The Ontological Argument of Anselm: In brief it states that God must be thought of as "a being than which nothing greater can be conceived." Since necessary existence is greater than possible existence, the idea must include the idea of absolute existence. Hence the non-existence of God would be a logical contradiction. Therefore God must exist. However, just because we would have made a logical contradiction of thought does not mean a god exists in reality.
The Innate Knowledge Argument of Augustine, Calvin, Hodge, etc.: It states that all men have a natural knowledge or understanding of God's existence and claims on them. (Cf. Romans 1) Atheists may be considered an exception or, according to Romans 1, they may simply be people who have believed their own lies about God. Opponents argue that such beliefs may come from culture and that not all men appear to have this knowledge.
The Cosmological Argument of Augustine, Newton, Descartes: This is the argument that every effect must have an adequate cause. For the universe this must be something greater than and separate from itself, that is God. Much of modern science seems aimed at proving this Prime Cause need not even exist let alone be a personal God.
The Teleological Argument of Aquinas. Newton, Butler, etc.: This argues that there is apparent design in nature. Random chance cannot explain the intricate, complex and beautiful workings of nature. Opponents argue that nature is full of chaos and that evolution is scientific fact.
The Moral Argument of Kant, Pascal, C.S. Lewis, etc.: All people know that certain thoughts or actions are "right" or "wrong". These categories would have no meaning without some absolute standard outside themselves. That is without God. Opponents argue that this standard is often very different from society to society and that Christianity has produced much evil.
All of these arguments assume that the person you are arguing with has a mind open to the truth and that by beginning with sinful man where he is you can reason him to accept the true God. According to the Bible, sinful man's will is so darkened with sin that he will never acknowledge the true God. If the sinful man could be persuaded to accept that there is a god it would not be the true God. This point is acknowledged by modern Presuppositionalists. Many (but not all) Reformed apologists like Van Till have an argument of their own.
The Consistency Argument: Christian Theism is the only system which accounts for all points observable in the human condition and the revelation given by God. Without Christian theism no fact has meaning, and even meaningful communication becomes impossible. This view says proofs are inadequate or unsuitable for unbelievers and will only use them to demonstrate the fallacies in the beliefs of opponents and not to demonstrate the truth of Christianity. Opponents argue that this approach uses circular reasoning, assuming the truth of what is to be proved. Fallen man cannot be persuaded this way to know the true God. If the sinful man could be persuaded to accept that Christian theism is the ultimate answer, it would still not save him. Saving knowledge of God can only come from Him.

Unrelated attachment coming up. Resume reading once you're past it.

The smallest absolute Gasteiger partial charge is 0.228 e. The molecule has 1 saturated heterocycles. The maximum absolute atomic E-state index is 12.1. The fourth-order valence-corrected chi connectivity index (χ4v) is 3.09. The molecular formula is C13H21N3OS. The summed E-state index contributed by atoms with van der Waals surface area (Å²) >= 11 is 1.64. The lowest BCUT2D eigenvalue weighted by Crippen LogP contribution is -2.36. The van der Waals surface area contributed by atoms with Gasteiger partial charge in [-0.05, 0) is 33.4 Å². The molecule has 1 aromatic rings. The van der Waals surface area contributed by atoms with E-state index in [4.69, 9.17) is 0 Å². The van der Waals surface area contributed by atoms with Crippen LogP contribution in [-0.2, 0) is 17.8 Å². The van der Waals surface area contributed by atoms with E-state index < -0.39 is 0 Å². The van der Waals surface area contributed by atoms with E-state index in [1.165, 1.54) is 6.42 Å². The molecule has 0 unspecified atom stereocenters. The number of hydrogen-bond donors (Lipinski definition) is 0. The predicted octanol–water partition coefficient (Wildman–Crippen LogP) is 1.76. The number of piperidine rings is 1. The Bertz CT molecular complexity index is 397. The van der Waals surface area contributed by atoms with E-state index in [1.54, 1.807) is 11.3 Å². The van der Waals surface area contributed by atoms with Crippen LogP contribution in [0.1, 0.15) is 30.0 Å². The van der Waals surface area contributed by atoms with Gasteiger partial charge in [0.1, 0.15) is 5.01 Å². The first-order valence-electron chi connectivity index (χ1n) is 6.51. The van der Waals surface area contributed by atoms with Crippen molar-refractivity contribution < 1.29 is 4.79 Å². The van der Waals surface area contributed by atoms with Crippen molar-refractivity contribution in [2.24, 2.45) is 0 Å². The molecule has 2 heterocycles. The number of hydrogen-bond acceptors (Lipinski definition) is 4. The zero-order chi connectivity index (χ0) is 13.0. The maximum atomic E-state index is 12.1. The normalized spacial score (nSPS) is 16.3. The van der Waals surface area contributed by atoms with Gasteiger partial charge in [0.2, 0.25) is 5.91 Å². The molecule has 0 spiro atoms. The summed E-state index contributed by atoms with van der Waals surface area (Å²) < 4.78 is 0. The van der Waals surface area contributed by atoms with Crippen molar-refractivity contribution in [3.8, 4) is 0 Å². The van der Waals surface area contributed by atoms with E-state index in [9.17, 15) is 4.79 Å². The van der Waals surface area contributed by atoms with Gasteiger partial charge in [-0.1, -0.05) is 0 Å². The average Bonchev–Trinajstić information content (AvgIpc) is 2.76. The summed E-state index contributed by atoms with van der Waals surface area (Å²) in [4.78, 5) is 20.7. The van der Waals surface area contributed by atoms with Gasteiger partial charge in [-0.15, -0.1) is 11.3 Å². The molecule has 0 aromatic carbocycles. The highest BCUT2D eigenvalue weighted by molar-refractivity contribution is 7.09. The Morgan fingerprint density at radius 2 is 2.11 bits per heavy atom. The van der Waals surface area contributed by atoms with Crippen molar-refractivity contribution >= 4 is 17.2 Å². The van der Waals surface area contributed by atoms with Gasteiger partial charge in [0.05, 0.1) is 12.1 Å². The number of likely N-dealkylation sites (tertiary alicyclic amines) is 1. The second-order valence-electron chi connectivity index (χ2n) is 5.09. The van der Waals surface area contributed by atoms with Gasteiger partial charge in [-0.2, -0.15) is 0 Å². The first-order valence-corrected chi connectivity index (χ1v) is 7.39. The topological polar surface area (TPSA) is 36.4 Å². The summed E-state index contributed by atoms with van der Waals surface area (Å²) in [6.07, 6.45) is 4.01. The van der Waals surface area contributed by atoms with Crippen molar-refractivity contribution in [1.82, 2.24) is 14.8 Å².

Some Presuppositionalists avoid this approach to apologetics and emphasize direct evangelism, prayer and proper Christian life, sometimes combined with using the above arguments and evidences in defense of the Christian faith at points under attack.
The Bible teaches that the Holy Spirit regenerates the elect when, where and how he pleases. God has ordained preaching as his means and the Biblical examples of apologetics use a variety of evidences to show the truth of the Biblical system. My "technique" is essentially that of the Presuppositionalists. I present the gospel, usually with my testimony, and then to use arguments and evidences to try to defeat the objections to "Christian Theism" raised by those I evangelize. I know, and tell them, that only through God's act of regeneration (because of total depravity) will any come to saving knowledge of Him. (This is both part of the Gospel and an "evidence" as well.)